'Speckled Cross' Claims 19 In Northern Ireland
Yet another legal, unregulated drug is wreaking havoc on young lives.
A new unregulated stimulant is wrecking havoc in Northern Ireland, with 19 deaths being reported in relation to the drug over the last year.
The fatalities that took place between June 18 of last year and February 6 of this year were related to a drug called speckled cross or speckled hen, known under its chemical name as 4,4-Dimethylaminorex. Little is known about the drug other than it is a psychoactive substance which “has rarely been encountered as a drug of abuse,” according to Dr. Bernadette Prentice, a scientist from Forensic Science Northern Ireland (FSNI).
The drug was first discovered in the Netherlands in 2012, and has since been sold in both powder and tablet form. The tablets are typically white and have cherry imprints on them. Deaths related to speckled cross have also been reported in Finland, Hungary, and Denmark. Overheating is a frequent side effect that occurs during use.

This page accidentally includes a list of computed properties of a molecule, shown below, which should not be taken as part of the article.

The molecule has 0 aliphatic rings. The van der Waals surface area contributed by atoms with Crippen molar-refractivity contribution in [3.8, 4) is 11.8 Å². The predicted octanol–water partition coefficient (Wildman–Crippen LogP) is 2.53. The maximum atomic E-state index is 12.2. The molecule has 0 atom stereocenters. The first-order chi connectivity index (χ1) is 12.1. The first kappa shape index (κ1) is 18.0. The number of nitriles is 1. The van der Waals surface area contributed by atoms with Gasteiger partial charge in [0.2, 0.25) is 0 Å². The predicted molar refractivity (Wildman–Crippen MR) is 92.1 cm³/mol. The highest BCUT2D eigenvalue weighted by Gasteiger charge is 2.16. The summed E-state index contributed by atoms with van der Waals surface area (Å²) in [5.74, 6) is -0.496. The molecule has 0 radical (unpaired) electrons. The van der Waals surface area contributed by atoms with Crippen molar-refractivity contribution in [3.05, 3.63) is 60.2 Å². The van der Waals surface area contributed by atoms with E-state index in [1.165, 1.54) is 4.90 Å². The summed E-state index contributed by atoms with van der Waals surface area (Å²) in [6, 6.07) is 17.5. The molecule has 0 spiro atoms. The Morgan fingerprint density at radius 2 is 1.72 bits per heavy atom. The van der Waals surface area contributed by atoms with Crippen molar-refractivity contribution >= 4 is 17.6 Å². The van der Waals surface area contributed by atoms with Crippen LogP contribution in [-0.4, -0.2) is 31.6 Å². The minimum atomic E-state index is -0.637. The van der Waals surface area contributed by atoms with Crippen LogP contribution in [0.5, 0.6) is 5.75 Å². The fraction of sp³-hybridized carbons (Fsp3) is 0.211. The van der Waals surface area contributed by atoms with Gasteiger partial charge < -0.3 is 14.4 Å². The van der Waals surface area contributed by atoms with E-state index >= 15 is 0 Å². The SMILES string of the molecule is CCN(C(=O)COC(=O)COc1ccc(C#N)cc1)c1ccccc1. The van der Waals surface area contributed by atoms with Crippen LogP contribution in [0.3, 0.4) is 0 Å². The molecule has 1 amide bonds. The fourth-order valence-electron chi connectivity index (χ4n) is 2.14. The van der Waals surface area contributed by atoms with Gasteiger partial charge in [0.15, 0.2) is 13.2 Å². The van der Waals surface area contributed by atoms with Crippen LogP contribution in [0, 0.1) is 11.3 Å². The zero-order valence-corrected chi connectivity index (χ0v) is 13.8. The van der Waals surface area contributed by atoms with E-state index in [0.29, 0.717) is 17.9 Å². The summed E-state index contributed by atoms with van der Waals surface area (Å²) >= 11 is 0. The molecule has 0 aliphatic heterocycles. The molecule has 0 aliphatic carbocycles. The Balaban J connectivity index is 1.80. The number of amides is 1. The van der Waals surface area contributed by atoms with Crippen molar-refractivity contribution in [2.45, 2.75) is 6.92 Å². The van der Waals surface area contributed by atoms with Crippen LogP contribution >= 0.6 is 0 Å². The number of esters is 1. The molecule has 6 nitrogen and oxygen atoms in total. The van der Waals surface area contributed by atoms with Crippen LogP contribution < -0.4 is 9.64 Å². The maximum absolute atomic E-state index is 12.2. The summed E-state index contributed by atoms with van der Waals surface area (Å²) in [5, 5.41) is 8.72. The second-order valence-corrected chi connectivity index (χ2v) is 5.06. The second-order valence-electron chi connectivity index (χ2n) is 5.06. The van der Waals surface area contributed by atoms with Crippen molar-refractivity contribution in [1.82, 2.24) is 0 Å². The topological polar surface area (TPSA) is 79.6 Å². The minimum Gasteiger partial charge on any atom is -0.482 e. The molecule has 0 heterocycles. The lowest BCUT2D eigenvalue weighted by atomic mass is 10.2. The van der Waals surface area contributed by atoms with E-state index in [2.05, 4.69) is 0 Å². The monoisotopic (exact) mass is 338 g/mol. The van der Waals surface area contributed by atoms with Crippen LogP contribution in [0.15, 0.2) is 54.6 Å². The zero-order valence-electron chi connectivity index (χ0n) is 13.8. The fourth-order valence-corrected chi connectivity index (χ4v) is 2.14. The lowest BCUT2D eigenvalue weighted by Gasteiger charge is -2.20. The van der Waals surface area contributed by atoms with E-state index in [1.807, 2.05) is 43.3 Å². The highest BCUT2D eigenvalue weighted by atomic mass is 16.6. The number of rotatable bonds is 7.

"Over the past couple of years there has been growing concern about what have been inaccurately labelled as legal highs,” said Edwin Poots, health minister of Stormont. "They are marked 'not for human consumption' for a reason as the sellers are trying to get around our existing drug laws and medicines regulations."
Speckled cross reportedly bears similarities to speckled Rolex, a yellow ecstasy pill that costs about $3.50 each and is cheaper than a pint of beer. That drug was responsible for last December’s death of Gerald Mulholland, known as one of the top DJs in Belfast. Eight deaths throughout Northern Ireland in 2013, including seven in the capital city of Belfast, have been linked to Rolex.